33. Weimerskirch H, Brothers N, Jouventin P (1997) Population dynamics of wandering albatross Diomedea exulans and Amsterdam albatross D. amsterdamensis in the Indian Ocean and their relationships with long-line fisheries: conservation implications. Biol Conserv 79:257–270CrossRefGoogle Scholar
  34. Weimerskirch H, Lallemand J, Martin J (2005) Population sex ratio variation in a monogamous long-lived bird, the wandering albatross. J Anim Ecol 74:285–291CrossRefGoogle Scholar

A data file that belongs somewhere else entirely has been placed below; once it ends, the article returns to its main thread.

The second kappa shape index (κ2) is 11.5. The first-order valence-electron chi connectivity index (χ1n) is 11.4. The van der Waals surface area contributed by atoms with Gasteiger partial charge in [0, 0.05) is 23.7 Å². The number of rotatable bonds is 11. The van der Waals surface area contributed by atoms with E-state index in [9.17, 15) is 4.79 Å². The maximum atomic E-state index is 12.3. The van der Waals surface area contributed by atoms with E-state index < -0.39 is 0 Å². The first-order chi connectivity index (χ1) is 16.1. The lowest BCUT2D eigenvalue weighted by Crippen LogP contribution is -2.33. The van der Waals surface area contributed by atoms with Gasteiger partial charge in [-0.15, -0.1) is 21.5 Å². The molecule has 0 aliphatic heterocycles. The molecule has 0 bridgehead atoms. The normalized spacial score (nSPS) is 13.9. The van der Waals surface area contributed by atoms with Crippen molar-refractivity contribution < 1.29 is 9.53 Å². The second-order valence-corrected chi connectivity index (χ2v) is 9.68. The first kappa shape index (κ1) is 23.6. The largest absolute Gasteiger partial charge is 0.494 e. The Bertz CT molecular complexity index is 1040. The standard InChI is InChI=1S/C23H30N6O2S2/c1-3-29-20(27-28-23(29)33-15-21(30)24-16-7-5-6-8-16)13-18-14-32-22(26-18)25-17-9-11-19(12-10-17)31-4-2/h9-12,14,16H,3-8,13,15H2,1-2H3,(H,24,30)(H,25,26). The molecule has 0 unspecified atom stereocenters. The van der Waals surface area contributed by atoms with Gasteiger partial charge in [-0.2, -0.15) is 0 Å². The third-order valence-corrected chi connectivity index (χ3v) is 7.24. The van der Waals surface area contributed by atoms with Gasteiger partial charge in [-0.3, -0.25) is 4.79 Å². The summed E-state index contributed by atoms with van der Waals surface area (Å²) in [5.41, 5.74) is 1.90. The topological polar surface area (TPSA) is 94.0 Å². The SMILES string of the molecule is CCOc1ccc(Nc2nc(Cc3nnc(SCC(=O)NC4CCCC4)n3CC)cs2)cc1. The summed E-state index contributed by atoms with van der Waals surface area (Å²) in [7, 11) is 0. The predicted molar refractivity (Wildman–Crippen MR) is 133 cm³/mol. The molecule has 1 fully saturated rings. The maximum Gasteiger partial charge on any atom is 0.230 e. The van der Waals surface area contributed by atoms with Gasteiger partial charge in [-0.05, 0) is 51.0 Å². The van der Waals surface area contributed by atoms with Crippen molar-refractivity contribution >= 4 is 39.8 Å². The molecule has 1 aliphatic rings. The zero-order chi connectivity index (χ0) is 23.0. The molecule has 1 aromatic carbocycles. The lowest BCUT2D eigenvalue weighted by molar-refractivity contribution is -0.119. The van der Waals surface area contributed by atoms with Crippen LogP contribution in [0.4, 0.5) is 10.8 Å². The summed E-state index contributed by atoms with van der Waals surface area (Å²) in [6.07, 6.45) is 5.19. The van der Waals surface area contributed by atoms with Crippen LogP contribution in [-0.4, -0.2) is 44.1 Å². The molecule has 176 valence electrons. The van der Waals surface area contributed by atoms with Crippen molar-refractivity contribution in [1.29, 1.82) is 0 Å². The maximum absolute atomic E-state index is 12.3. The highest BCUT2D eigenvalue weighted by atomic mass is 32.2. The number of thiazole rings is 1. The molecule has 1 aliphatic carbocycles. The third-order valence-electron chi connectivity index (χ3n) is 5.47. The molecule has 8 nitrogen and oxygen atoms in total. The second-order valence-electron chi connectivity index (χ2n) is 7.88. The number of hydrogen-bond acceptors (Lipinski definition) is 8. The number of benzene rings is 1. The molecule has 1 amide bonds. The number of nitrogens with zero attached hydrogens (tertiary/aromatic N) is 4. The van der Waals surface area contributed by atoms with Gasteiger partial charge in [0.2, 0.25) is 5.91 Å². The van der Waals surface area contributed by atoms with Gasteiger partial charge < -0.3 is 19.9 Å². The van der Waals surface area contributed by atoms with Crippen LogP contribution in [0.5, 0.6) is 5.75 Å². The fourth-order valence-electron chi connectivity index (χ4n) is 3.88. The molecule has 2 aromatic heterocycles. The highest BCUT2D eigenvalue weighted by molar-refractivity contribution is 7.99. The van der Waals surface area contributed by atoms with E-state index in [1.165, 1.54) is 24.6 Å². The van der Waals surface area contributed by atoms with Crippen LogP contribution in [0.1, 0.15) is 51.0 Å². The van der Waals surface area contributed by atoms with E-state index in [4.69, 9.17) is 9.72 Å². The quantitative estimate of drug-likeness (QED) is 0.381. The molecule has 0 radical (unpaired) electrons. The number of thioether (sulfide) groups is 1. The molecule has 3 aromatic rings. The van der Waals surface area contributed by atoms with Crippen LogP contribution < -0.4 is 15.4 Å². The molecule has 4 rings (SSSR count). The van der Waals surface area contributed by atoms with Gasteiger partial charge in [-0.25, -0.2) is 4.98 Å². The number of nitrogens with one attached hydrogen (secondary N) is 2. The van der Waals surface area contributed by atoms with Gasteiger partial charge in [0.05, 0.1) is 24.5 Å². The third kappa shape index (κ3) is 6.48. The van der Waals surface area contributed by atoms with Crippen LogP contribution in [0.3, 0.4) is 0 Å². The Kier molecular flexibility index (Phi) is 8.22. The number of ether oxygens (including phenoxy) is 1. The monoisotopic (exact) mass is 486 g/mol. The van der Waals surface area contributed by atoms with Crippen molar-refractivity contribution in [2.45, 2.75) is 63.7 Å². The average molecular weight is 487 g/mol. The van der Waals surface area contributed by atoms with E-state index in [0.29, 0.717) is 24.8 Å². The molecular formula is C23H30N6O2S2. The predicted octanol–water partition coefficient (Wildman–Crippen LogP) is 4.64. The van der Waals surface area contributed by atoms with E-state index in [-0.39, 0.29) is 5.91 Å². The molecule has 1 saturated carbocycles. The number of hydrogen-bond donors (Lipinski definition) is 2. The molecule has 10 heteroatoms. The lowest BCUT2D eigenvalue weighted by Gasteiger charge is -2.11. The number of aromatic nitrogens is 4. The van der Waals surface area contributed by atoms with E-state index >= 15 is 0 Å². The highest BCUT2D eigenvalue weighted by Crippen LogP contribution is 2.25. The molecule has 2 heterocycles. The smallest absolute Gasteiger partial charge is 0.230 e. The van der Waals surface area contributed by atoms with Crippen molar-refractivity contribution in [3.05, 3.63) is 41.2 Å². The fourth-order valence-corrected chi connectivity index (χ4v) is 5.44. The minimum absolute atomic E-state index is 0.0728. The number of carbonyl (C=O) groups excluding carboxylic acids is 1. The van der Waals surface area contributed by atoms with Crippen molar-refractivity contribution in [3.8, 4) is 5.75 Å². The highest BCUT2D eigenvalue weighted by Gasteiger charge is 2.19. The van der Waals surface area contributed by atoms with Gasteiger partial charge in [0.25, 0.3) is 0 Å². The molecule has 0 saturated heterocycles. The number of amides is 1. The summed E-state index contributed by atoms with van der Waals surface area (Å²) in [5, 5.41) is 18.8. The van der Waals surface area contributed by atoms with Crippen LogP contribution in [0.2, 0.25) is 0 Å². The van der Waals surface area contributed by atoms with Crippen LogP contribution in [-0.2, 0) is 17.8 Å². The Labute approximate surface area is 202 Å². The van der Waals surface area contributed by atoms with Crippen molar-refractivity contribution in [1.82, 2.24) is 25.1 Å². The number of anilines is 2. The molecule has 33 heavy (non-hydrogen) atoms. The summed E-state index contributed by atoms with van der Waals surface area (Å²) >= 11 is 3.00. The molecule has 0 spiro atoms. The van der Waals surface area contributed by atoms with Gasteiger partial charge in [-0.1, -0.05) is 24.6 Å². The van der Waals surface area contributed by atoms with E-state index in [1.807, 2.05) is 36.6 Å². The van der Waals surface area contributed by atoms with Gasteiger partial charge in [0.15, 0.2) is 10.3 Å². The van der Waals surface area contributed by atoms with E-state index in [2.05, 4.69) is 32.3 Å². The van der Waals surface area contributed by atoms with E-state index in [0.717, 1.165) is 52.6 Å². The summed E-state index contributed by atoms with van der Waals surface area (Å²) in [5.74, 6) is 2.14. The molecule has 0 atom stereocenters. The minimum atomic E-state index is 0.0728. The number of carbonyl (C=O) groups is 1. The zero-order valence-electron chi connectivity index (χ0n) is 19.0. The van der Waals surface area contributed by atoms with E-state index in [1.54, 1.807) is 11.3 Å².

Copyright information

© Dt. Ornithologen-Gesellschaft e.V. 2010

Authors and Affiliations

  • Gilles Gauthier
    • 1
    • 2
  • Emmanuel Milot
    • 1
  • Henri Weimerskirch
    • 3
  1. 1.Département de BiologieUniversité LavalQuébec CityCanada
  2. 2.Centre d’Études NordiquesUniversité LavalQuébec CityCanada
  3. 3.Centre d’Études Biologiques de ChizéCNRSVilliers en BoisFrance

Personalised recommendations